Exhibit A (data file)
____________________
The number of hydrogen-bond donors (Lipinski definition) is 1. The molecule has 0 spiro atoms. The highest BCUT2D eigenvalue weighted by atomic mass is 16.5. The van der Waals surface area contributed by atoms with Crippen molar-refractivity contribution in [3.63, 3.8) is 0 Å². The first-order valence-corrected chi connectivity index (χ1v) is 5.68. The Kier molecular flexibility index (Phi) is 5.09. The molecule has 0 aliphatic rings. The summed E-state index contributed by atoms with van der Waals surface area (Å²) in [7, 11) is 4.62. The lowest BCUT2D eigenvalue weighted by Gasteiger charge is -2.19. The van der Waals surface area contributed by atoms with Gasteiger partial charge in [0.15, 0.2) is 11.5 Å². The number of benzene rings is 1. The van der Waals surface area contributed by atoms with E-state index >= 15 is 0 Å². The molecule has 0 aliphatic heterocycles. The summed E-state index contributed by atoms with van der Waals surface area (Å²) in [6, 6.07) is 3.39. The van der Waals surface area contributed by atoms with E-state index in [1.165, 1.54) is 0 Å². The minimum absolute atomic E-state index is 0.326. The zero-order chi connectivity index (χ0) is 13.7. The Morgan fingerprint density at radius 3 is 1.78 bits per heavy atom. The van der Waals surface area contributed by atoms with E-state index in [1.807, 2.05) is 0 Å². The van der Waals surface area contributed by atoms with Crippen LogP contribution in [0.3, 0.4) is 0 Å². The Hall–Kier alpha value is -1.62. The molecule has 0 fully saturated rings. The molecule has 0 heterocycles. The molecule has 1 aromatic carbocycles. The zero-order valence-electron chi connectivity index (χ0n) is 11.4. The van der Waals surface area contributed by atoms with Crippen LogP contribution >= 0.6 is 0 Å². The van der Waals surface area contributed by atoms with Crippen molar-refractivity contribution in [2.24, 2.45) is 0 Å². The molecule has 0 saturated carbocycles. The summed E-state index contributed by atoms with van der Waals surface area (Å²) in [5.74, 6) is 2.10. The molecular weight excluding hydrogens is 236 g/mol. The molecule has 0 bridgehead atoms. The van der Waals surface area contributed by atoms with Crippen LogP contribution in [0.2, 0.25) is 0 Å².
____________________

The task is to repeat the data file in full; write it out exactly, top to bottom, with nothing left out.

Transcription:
The number of hydrogen-bond donors (Lipinski definition) is 1. The molecule has 0 spiro atoms. The highest BCUT2D eigenvalue weighted by atomic mass is 16.5. The van der Waals surface area contributed by atoms with Crippen molar-refractivity contribution in [3.63, 3.8) is 0 Å². The first-order valence-corrected chi connectivity index (χ1v) is 5.68. The Kier molecular flexibility index (Phi) is 5.09. The molecule has 0 aliphatic rings. The summed E-state index contributed by atoms with van der Waals surface area (Å²) in [7, 11) is 4.62. The lowest BCUT2D eigenvalue weighted by Gasteiger charge is -2.19. The van der Waals surface area contributed by atoms with Gasteiger partial charge in [0.15, 0.2) is 11.5 Å². The number of benzene rings is 1. The van der Waals surface area contributed by atoms with E-state index >= 15 is 0 Å². The molecule has 0 aliphatic heterocycles. The summed E-state index contributed by atoms with van der Waals surface area (Å²) in [6, 6.07) is 3.39. The van der Waals surface area contributed by atoms with E-state index in [1.165, 1.54) is 0 Å². The minimum absolute atomic E-state index is 0.326. The zero-order chi connectivity index (χ0) is 13.7. The Morgan fingerprint density at radius 3 is 1.78 bits per heavy atom. The van der Waals surface area contributed by atoms with E-state index in [1.807, 2.05) is 0 Å². The van der Waals surface area contributed by atoms with Crippen LogP contribution in [0.3, 0.4) is 0 Å². The Hall–Kier alpha value is -1.62. The molecule has 0 fully saturated rings. The molecule has 0 heterocycles. The molecule has 1 aromatic carbocycles. The zero-order valence-electron chi connectivity index (χ0n) is 11.4. The van der Waals surface area contributed by atoms with Crippen LogP contribution >= 0.6 is 0 Å². The van der Waals surface area contributed by atoms with Crippen molar-refractivity contribution in [2.24, 2.45) is 0 Å². The molecule has 0 saturated carbocycles. The summed E-state index contributed by atoms with van der Waals surface area (Å²) in [5.74, 6) is 2.10. The molecular weight excluding hydrogens is 236 g/mol. The molecule has 0 bridgehead atoms. The van der Waals surface area contributed by atoms with Crippen LogP contribution in [0.2, 0.25) is 0 Å².